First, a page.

The Royal Bank of Scotland (RBS) has been fined 56 million by regulators for a 2012 IT glitch that stopped millions of customers from accessing their money.
The problems blighted customers of RBS, and those of its Natwest and Ulster Bank brands, for several weeks in June 2012, preventing them from accessing online banking services and receiving accurate account balance information via the firms' cash machines.
The issues arose due to failures at many levels within the RBS Group to identify and manage the risks which can flow from disruptive IT incidents.
Furthermore, other customers missed mortgage payments or had incorrect credit and debit interest applied to their accounts, while some businesses also reportedly missed their payroll commitments.
As a result, the company has now been jointly fined by the Financial Conduct Authority (FCA) and the Prudential Regulation Authority (PRA) to the tune of 56 million, with the bulk of the penalty (42 million) coming from the former party.
In the wake of the issues, RBS CEO Ross McEwan blamed the problems on "decades" of IT underinvestment, but in a statement today the FCA denied it was the root cause.
"The incident was not the result of the banks' failure to make a sufficient investment in its IT infrastructure. The RBS Group spends over 1 billion annually to maintain IT infrastructure," it said.
Instead, the regulator blamed a software compatibility problem brought about by the banking group's failure to implement "adequate systems and controls" to identify and manage IT risks.
When the banking group realised some newly-installed software was not working correctly, it opted to uninstall it, the FCA's investigation revealed, without first establishing what the impact of that decision would be.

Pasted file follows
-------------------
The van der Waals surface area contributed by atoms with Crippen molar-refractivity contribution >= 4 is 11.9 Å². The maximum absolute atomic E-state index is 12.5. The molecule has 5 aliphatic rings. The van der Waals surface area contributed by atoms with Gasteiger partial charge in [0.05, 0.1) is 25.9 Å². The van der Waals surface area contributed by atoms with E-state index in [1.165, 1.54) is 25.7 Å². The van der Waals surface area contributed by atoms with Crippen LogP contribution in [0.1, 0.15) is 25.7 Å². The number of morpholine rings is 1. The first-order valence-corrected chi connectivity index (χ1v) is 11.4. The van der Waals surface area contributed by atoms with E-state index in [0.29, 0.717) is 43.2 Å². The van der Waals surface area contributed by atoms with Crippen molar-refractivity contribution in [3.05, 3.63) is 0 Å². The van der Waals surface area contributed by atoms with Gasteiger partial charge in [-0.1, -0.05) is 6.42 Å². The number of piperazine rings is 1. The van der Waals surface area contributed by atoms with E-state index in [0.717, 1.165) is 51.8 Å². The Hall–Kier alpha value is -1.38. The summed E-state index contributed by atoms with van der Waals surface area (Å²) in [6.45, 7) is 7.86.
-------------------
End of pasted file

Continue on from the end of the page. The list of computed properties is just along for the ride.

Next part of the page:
Tracey McDermott, director of enforcement and financial crime at the FCA, added: "The problems arose due to failures at many levels within the RBS Group to identify and manage the risks which can flow from disruptive IT incidents and the result was that RBS customers were left exposed to these risks.
"We expect all firms to focus on how they ensure that they can meet the requirements of their customers when looking at their IT strategies and policies."
News first emerged earlier this month that the banking group could face a multi-million pound fine from the FCA for its IT failings, with earlier reports suggesting the sum could be cut should RBS pay up early.
In a further statement, RBS chairman Phillip Hampton said the firm had already made financial provisions to cover the cost of the joint fine.
"Our IT failure in the summer of 2012 revealed unacceptable weaknesses in our systems and caused significant stress for many of our customers. As I did back then, I again want to apologise to all customers in the UK and Ireland that we let down two and a half years ago," he said.
"I am confident that the progress we have made in increasing the resilience of our IT systems through the additional investment of hundreds of millions of pounds and the enhancement of our control structures - has made RBS better able to provide the service our customers expect and deserve.
"I am also pleased that the regulator acknowledged the steps we took at the time to provide redress to anyone who had lost out as a result of our mistakes," he added.
Get the ITPro. daily newsletter
Receive our latest news, industry updates, featured resources and more. Sign up today to receive our FREE report on AI cyber crime & security - newly updated for 2023.